Alien life may already exist on Earth -- us.
There's an idea -- common, but not popular in scientific circles -- that all life on Earth was seeded from comets, asteroids or meteors which struck the planet and contained the building blocks necessary to kickstart the evolutionary process.
It's a theory called "panspermia," and it caused a tremendous debate some 15 years ago when several scientists backed claims that there was evidence of life in a Martian meteorite found in the Allan Hills in Antarctica.
It's been proven that life can survive in space, just as it's been proven that the interior of that Martian meteorite never rose above 50C during its journey to Earth. Unfortunately for alien-spotters, the cells from the meteor can also be found on Earth, so the argument remained unsettled.
Then in July 2001, the rain turned red in India.
And not just red -- The Hindu claimed witness reports of yellow, green and black rain in the months that followed.
The first theory to emerge was that it was simply sand or dust picked up from a desert, but a local physicist, Godfrey Louis, found that under a microscope, the water contained cells that looked like bugs.
Friday, after a further four years of studying the cells, joined by leading British panspermia theorist Chandra Wickramasinghe, Louis claimed that they are unlike anything found on Earth.
He said the cells -- inert at room temperature -- begin to reproduce at 121C.
Within two hours of being exposed to the heat, "daughter cells appear within the original mother cells and the number of cells in the samples increases with length of exposure," the scientists said in the new report.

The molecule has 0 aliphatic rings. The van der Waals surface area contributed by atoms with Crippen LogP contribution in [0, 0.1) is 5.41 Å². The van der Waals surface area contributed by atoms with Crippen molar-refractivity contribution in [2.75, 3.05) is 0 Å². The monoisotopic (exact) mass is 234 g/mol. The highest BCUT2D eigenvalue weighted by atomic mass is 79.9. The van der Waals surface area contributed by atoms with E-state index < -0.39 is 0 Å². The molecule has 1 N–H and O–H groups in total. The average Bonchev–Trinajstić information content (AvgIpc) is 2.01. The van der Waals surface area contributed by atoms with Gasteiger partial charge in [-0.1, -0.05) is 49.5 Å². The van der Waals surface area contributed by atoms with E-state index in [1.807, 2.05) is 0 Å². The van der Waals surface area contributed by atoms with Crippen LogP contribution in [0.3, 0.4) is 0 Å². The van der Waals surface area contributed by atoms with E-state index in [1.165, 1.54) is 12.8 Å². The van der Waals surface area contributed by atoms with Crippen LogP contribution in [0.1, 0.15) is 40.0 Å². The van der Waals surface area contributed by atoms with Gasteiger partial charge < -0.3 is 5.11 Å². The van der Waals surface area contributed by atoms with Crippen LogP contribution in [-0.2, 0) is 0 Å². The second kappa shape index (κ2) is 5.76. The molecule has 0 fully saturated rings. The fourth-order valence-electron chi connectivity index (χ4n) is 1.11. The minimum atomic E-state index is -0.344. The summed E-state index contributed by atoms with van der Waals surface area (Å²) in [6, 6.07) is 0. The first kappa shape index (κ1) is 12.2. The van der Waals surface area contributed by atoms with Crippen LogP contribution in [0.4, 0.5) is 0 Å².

While many spores on Earth can survive that kind of extreme heat, none have yet been discovered that can reproduce in those conditions, much less require it to begin reproducing.
The team also found an unusual pattern in the way the cells changed color under UV light, known as "fluorescence behavior."
They said it was "in remarkable correspondence" with red emissions from the Red Rectangle planetary nebula some 2,300 light years away, "suggesting, though not proving, an extraterrestrial origin."
While the panspermia angle is already being rejected by the scientific community at large, there's plenty of interest in the final finding of Louis's team -- the cells contain no DNA.
"As a biologist, let me assure you that a cell-sized and shaped organism that reproduces, lives off LB and doesn't appear to have any nucleic acid template (DNA or RNA) is a revolutionary discovery in and of itself," one commenter wrote at TechnologyReview.
The only lifeforms that occur on Earth without DNA, according to another commenter, are proteins known as "prions," best known on Earth as the cause of Mad Cow Disease. The team's findings are yet to be verified.